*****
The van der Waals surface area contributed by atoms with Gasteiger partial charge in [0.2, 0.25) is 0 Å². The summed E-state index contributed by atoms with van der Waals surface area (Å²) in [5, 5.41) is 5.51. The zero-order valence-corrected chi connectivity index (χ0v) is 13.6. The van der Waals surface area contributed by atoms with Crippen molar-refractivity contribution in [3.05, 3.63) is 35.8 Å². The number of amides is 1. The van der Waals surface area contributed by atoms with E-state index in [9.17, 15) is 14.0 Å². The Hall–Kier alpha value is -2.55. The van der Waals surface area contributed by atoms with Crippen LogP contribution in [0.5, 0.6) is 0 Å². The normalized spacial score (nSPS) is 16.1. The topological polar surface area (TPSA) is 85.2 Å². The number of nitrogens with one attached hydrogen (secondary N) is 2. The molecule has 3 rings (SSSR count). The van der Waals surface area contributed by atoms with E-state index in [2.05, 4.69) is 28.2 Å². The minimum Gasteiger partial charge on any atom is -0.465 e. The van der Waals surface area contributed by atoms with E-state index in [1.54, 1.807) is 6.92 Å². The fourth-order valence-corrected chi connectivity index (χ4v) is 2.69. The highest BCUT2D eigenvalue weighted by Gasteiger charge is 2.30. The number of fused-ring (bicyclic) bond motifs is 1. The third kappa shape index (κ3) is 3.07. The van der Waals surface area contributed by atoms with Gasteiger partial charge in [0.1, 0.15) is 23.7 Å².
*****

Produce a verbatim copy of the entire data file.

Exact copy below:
The van der Waals surface area contributed by atoms with Gasteiger partial charge in [0.2, 0.25) is 0 Å². The summed E-state index contributed by atoms with van der Waals surface area (Å²) in [5, 5.41) is 5.51. The zero-order valence-corrected chi connectivity index (χ0v) is 13.6. The van der Waals surface area contributed by atoms with Crippen molar-refractivity contribution in [3.05, 3.63) is 35.8 Å². The number of amides is 1. The van der Waals surface area contributed by atoms with E-state index in [9.17, 15) is 14.0 Å². The Hall–Kier alpha value is -2.55. The van der Waals surface area contributed by atoms with Crippen LogP contribution in [0.5, 0.6) is 0 Å². The normalized spacial score (nSPS) is 16.1. The topological polar surface area (TPSA) is 85.2 Å². The number of nitrogens with one attached hydrogen (secondary N) is 2. The molecule has 3 rings (SSSR count). The van der Waals surface area contributed by atoms with E-state index in [2.05, 4.69) is 28.2 Å². The minimum Gasteiger partial charge on any atom is -0.465 e. The van der Waals surface area contributed by atoms with E-state index in [1.54, 1.807) is 6.92 Å². The fourth-order valence-corrected chi connectivity index (χ4v) is 2.69. The highest BCUT2D eigenvalue weighted by Gasteiger charge is 2.30. The number of fused-ring (bicyclic) bond motifs is 1. The third kappa shape index (κ3) is 3.07. The van der Waals surface area contributed by atoms with Gasteiger partial charge in [0.1, 0.15) is 23.7 Å².